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6 massive Warhammer 40k core rules changes in the new errata

Games Workshop's June Warhammer 40k Balance Dataslate is accompanied by a substantial errata to the core game rules - here's what's changed.

A Warhammer 40k Space Marine Terminator captain in blue armor, wielding a twin-barrelled boltgun and a power sword

Games Workshop has published a hefty errata document that updates the Warhammer 40,000 core rules. While some of the changes will only be meaningful for tournament gamers, there are plenty that every player needs to know about.

The Warhammer 40k core rules errata, published on June 20, changes the core rules of the game in all modes of play. Although it doesn’t name any armies in particular, some of its changes will certainly have a greater impact on certain Warhammer 40k factions than others – Imperial Knights and Chaos Knights in particular are heavily affected.

You can download the new 40k core rules errata from the Warhammer Community website. Make sure to watch out for these six massive changes to the core rules:

Warhammer 40k Core rules changes - an Eldar Nightspinner,'s indirect fire weapons will now miss on a 1-3

Indirect fire always misses on a 1-3 to hit

Indirect fire weapons always miss on a to-hit roll of one, two, or three. It doesn’t matter what modifiers apply, there’s a flat 50/50 chance of missing.

Titanic Units are nerfed

Two key rules changes that were previously part of the Balance Dataslate have made their way into the core rules. Titanic Units can no longer fire Overwatch, and Titanic units do not have line of sight through ruins unless they are at least partially within them.

Pivoting costs movement

Units now have an additional stat, a “pivot value”, which is an effective movement cost for making a turn during their movement. By default this is 0”, but for monsters and vehicles it’s 2” – so every pivot that a tank makes during its move costs it an extra 2” of movement.

This is actually a simplification of an existing rule that players often forget. The original movement rules stipulate that no part of a model’s base can move further than its movement distance during a move: so if a unit pivoted at the end of a move, or to navigate through a narrow gap, the distance it’s back end was displaced counted as a move.

That rule wasn’t really explained, new players often forgot it, and then got a nasty shock when rocking up at their first tournament.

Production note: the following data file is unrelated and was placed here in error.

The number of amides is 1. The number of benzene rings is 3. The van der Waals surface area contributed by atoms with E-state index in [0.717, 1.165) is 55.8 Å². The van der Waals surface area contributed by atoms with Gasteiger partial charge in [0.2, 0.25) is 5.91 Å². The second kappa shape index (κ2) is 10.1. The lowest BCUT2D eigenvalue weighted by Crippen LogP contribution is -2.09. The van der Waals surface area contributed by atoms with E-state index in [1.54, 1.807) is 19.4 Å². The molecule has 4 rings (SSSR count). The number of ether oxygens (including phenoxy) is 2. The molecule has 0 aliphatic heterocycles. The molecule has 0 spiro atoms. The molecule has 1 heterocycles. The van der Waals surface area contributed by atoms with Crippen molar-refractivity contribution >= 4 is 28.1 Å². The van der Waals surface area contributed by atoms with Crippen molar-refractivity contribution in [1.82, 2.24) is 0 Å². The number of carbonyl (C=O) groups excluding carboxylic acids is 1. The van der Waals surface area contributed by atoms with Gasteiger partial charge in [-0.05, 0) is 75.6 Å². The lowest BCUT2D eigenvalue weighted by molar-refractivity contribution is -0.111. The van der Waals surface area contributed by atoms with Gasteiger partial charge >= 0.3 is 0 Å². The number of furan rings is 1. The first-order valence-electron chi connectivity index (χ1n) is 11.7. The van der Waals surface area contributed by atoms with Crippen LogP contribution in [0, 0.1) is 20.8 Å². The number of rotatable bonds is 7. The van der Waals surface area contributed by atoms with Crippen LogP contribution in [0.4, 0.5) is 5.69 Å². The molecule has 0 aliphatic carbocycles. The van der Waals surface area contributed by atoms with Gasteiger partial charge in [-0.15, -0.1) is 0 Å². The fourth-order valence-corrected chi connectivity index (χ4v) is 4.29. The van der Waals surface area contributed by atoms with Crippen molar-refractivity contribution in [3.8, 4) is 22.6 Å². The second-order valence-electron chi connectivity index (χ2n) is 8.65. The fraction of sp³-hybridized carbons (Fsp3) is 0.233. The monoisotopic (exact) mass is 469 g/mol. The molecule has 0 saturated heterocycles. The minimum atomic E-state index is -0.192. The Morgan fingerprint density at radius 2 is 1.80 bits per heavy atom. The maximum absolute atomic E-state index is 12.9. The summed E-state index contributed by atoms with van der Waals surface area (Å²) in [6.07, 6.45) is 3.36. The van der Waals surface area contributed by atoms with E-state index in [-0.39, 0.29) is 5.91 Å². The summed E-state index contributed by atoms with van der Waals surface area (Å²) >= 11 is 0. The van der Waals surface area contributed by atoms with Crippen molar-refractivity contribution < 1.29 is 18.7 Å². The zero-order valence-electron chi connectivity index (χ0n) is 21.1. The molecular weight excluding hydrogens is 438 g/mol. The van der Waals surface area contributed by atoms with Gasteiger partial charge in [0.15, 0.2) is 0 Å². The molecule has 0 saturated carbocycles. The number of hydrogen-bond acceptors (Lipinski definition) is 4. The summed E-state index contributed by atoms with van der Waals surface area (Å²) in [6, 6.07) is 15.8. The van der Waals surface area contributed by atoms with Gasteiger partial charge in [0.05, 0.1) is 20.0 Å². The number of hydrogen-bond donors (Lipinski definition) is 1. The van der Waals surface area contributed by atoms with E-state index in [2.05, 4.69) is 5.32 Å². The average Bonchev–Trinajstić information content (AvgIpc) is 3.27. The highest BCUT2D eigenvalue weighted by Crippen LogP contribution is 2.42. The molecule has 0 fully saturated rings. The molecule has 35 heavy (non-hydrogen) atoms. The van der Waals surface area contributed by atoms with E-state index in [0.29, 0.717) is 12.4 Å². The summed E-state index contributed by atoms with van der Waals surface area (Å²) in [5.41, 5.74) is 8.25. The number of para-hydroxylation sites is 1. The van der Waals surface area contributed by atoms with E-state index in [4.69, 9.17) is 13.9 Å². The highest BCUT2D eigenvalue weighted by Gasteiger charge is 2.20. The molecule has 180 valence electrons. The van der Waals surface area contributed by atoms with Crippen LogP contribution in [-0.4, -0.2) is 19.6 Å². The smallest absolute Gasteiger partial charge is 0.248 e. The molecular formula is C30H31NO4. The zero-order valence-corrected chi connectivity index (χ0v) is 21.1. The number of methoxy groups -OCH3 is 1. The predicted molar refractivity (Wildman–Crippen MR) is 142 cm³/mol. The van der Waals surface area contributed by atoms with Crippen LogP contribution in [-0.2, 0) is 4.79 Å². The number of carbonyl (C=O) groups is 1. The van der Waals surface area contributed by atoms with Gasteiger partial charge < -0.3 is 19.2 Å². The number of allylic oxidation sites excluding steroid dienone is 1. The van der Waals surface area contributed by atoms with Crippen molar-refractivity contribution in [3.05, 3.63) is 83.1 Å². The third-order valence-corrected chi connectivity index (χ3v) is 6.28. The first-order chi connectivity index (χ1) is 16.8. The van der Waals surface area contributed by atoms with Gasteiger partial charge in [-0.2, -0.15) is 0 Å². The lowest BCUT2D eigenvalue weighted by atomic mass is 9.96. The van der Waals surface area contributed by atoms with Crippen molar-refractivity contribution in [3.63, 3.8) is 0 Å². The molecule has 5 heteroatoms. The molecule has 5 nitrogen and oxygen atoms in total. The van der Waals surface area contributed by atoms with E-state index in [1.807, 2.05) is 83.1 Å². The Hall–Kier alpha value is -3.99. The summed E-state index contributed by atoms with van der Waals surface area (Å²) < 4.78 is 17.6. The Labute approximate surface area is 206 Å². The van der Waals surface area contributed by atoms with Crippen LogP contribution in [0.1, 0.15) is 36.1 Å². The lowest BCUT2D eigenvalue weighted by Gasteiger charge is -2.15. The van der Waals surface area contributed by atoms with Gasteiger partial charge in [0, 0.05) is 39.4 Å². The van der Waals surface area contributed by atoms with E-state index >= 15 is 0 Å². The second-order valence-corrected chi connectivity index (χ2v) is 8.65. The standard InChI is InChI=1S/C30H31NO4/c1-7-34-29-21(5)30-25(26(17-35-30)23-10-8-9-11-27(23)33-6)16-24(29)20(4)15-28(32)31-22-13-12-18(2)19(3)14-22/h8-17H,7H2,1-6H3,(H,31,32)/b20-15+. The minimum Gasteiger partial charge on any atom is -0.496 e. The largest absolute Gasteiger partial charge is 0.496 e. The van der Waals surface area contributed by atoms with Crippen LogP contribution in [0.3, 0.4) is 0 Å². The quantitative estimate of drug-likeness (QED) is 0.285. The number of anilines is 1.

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The Tank Shock stratagem is massively nerfed

The Tank Shock Stratagem has been reworded, so that the number of dice you roll to inflict mortal wounds on a target is now based on your unit’s toughness, not the strength of one of their melee weapons. There are no bonus dice for having a higher strength than the target’s toughness.

This is long overdue – Imperial Knights have several S20 melee weapons, and the original Stratagem let them trivially score six mortal wounds on a target unit for a single CP.

Insane Bravery is nerfed

The Insane Bravery Stratagem can now only be used once per battle, and it must be used before a unit takes a battle-shock test, not after. If that sounds familiar, that’s because this rules change was previously included in the Balance Dataslate – it has now made its way into the core rules.

Warhammer 40k Sternguard Veterans equipped with custom boltrifles that can inflict Devastating Wounds

The Devastating Wounds ability changes subtly

There’s a new clause in the wording of Mortal Wounds, and the ability Devastating Wounds, that means the Mortal Wounds caused by Devastating Wounds cannot spill over to more than one model. This is a change from both the core rules and the Balance Dataslate.

In the previous Balance Dataslate, Devastating Wounds inflicted damage against which no saves or invulnerable saves could be taken, but which weren’t Mortal Wounds. That meant they also evaded abilities that provided a Feel No Pain save against Mortal Wounds, negating a lot of specialised protections.

There’s more in the core rules update than we have time to cover – both the Grenades and Rapid Ingress 40k Stratagems receive changes, and there are many, many more changes to wording that clarify precise timings or sequencing of abilities.

While these are the core rules errata, tournament gamers also have to check out the Balance Dataslate to ensure they’re fully up to date before they put their Space Marines onto the field. Frustrating as that may be, major tournament circuits like the WTC are already publishing their own errata, so this is more of a replacement than an addition.

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